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Friday, October 10, 2008

Sunday OCTOBER 12 Reality Check Part II: Lessons from Horse Race Gambling

Good Morning. We go back to work tomorrow. So let's review one more time...

Horse race gambling rule #4: Scared money don't win.

When next week roles around there are going to be some great values around. Look me in the eyes and tell me this is not a full-blown financial panic like you read about in the history books. It is. The sell off has little to do with fundamental analysis and everythig to do with panic. Bank of America at $19? Sign me up. JP Morgan led by Jamie Dimon at $38? Order here! Petroleum stocks clobbered...I'll have some of those too. And I will buy with confidence because I have done my handicapping for myself (horse race gambling rule #1) and I am confident in my analysis. I don't buy equities with scared money.

And neither should you. If you don't have the guts to ride out market volatility then you should not have been here in the first place. And if you want to get back in but are going to worry about it, then you are playing with scared money and are going to lose.

But for those of you out there who want to make some plays and cash, now is looking like the time. If the market tanks to 5000 then who cares anyway.


Anonymous said...

I think people are overlooking what the government is trying to put in place during this crisits. Although things have accelerated downward, the scope of government activity is a sharp contrast to the initial response during the 1930s, when it took the U.S. government more than three years to address a widening banking and economic crisis. Investors should understand that the U.S. government is not repeating the policy mistakes of the Great Depression, and that its actions represent part of the solution that should eventually stabilize confidence, the financial system and the economy.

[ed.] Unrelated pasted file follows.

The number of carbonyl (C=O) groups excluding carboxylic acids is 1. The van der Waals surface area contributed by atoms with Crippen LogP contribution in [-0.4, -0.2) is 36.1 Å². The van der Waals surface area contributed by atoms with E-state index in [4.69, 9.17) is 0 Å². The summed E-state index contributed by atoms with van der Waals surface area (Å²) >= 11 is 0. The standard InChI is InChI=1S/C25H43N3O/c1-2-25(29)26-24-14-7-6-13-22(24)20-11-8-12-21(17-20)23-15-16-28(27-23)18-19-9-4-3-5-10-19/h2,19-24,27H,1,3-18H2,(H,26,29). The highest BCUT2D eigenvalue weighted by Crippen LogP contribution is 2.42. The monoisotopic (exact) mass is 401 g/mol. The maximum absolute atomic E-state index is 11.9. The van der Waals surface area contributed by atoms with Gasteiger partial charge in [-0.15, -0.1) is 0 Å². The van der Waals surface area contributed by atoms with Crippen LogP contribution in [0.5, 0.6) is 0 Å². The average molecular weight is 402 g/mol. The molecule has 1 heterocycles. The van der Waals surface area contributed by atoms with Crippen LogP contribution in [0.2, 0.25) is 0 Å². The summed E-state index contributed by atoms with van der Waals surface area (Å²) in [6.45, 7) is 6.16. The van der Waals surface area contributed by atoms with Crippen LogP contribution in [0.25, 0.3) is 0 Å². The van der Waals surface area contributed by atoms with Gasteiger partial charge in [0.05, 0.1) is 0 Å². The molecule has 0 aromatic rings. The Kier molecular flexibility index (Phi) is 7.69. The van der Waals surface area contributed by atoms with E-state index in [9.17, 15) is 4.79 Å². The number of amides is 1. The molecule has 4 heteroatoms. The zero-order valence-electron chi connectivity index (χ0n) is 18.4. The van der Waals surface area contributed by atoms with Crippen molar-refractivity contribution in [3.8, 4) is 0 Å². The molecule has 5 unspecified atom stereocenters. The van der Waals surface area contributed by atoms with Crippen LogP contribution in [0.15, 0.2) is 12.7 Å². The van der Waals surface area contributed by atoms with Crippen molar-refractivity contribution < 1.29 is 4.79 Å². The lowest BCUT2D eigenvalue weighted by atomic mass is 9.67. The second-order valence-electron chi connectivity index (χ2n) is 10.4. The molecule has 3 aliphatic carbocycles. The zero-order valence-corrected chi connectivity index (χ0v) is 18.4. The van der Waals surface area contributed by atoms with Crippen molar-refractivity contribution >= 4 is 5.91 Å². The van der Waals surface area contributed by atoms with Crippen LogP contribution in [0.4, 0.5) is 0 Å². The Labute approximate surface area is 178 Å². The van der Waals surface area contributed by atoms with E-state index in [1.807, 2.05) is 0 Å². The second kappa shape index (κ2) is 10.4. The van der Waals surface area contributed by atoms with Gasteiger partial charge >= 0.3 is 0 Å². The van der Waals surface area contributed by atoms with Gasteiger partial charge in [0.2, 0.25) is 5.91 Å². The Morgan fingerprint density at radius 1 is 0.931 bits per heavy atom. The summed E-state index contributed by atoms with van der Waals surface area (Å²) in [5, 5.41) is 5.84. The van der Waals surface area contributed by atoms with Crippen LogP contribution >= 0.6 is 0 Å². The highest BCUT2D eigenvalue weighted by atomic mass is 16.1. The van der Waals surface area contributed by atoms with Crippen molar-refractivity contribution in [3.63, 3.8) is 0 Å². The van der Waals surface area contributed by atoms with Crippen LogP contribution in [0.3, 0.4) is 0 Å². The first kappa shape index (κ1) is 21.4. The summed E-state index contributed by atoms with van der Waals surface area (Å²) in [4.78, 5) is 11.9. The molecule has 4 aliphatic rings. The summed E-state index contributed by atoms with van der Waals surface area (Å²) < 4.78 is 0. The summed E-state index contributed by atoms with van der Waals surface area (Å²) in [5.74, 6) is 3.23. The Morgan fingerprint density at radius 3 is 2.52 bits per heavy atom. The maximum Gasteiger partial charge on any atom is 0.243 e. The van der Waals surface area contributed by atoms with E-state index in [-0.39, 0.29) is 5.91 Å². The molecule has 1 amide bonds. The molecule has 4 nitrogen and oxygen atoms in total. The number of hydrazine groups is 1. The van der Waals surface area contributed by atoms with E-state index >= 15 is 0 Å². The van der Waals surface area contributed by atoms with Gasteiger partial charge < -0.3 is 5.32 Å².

Treasury $700 billion rescue package to inject capital
into U.S. banks in return for an equity stake in the
companies and hopefully restoring confidence in the health of financial institutions.
Interest rate cuts by at least 12 central banks around the world, including coordinated easing on
October 8, 2008, by major economies including the
U.S. Federal Reserve and European Central Bank.
• Massive government intervention in the European banking system, including the expansion
of bank deposit guarantees and direct capital injections into major banks in several countries.
• A new Federal Reserve facility to directly purchase commercial paper, in an effort to supply
short-term lending to companies who are struggling to fund their operations as a result of tightened credit conditions for short-term funds
I seems to me like Investors are overlooking the fact that action is being taken and it will help tremendously...they miss the next run up in stocks.

Andrew_Grodner said...

Well, it seems that there is something like "bear market rally" and we may have not seen the bottom yet (as of Oct. 13). Here is an interesting recap of 1929-1933 bear market as it is related to 2002 market, but it may have relevance for what happened today.